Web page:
Known by adoring fans and devotees, throughout South India, as Chinna Kuyil (Little Nightingale) on account of her expansive vocal range and crystaline sweet voice, the uplifting and surprising sound of K.S. Chithra is, for many, best exemplified by the early plugged-in-pop she made in the 1980s with the man/machine who first introduced her to the Tamil film industry, Maestro Ilaiyaraaja.
There are few records you will hear this year that combine the sounds of a child’s choir, a DX7 bass line, three types of drum machine, a mariachi trumpet cry, a re-sampled forty-piece orchestra and an electronic bass line that takes the moog taurus by the horns and rides into the Indian summer. There is probably less chance of hearing a vocal performance so confusingly dazzling that it instantly detracts from the previously aforementioned wish list combination of bizarre instruments but for those intrepid enough to dig a little deeper and take a detour due East, pick-axing right where Lollywood meets Bollywood – then prepare to be rewarded with a double, triple and quadruple whammy!
For odd pop fans with bad concentration spans, no musical staying power, or commitment issues then perhaps these schizoid A.D.D. arrangements will push the right buttons and recharge your batteries. For some of you, records like this only existed in your dreams.
Often locally discussed behind the limelight of her wider continental contemporaries such as Asha Bhosle and Noor Jehan it is almost impossible to find adequate comparison to K.S. Chithra. Try taking the yearning vocal energy of Turkey’s Selda and the falsetto range of Morricone’s best Italian choirs, add the playful existentialism of Poland’s Urszala Dudziak and the cinematic pedigree of Asha then sprinkle some saccharine Jane Birkinisms on top and set your turntable pitch at plus 8 while you dream of Dots And Loops era Stereolab or a Malayalam Mantronix – alternatively just buy this first-time compendium and press play.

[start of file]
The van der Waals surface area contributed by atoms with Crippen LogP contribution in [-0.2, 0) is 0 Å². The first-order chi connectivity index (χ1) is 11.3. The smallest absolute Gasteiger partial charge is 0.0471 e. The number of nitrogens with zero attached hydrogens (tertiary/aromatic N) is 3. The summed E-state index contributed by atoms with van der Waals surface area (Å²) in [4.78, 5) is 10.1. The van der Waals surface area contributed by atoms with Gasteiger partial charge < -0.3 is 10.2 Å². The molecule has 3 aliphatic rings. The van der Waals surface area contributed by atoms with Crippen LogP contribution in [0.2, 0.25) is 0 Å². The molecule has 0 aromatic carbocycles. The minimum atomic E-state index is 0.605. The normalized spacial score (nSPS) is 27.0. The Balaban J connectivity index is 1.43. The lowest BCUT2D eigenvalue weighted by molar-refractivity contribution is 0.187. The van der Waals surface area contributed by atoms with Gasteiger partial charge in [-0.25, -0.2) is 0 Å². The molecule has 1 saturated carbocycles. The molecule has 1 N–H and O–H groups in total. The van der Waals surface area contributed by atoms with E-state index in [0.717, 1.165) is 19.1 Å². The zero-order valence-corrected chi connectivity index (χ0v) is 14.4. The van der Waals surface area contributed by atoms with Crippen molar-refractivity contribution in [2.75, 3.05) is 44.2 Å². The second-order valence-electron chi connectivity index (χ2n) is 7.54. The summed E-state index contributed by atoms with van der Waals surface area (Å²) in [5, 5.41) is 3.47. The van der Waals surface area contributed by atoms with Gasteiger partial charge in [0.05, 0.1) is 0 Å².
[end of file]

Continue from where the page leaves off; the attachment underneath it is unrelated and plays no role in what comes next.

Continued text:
Born in 1963, in the Keralese capital of Thiruvananthapuram, K.S. Chithra found work as a teenage Malayalam playback singer after winning National Talent Search Scholarship. Chithra’s first Ilaiyaraaja penned soundtrack Neethaanaa Andha Kuyil in 1986 heard the singer combine her unique vocal talents with electronic keyboards and effects leading to a long running creative relationship and a wide discography of increasingly erratic and experimental pop. Exercising onomatopoeic sound effects, melodious falsettos and all manner of theatrical vocal gobbledegook to compliment the cut and paste electronic pop of her composer, Chithra took some of Ilaiyaraaja’s finest moments and magnified, colourised, feminised and projected them far and wide across South indian celluloid adding a floral vibrancy to one of the branchiest trees in Eastern popular music.
The true beauty of these songs bloom from the cross pollination of early recording techniques, classical musicianship and traditional songwriting with futuristic technology and home studio lo-fidelity without feeling the need to polish over the cracks. Renowned for substituting conventional instruments with low budget techniques like sampling, looping, multi-tracking, drum machines and synthesizers or electric keyboards, Ilaiyaraaja, alongside Chithra, found that the film industry provided a dramatic basis to experiment with the freakier emotive side of popular song – a gamble that won them the hearts of the nation and reshaped Kollywood pop ushering sub-continental sonics into the digital era before eventually leading to Chithra’s extensive portfolio of 15000 film songs.
This compilation focuses on a small and select handful of Chithra and Ilaiyaraaja’s developing collaborations from the formative years of their relationship between – 1986 and 1991- a vibrant time where analog recording techniques and digital technology first overlapped and Chithra, as a developing vocalist, adapted to the the sounds and arrangements of a classic maverick composer pushing the boundaries. Many of these tracks are duets with her male counterpart S.P. Balasubramaniyam (who holds the world record of 40000 for most songs commercially sung) as well as Malaysia Vasudevan and Gangai Amaran which originally appeared exclusively on very limited pressings for Ilaiyaraaja’s own self-funded Echo label.
Following our previous compilation of the earlier Ilaiyaraaja film music with our Solla Solla compendiums Finders Keepers Records continue this relationship with the original rights holders, to bring these rare Tamil recordings the a wider global audience – never previously released on CD and considerably rare on their original vinyl pressings.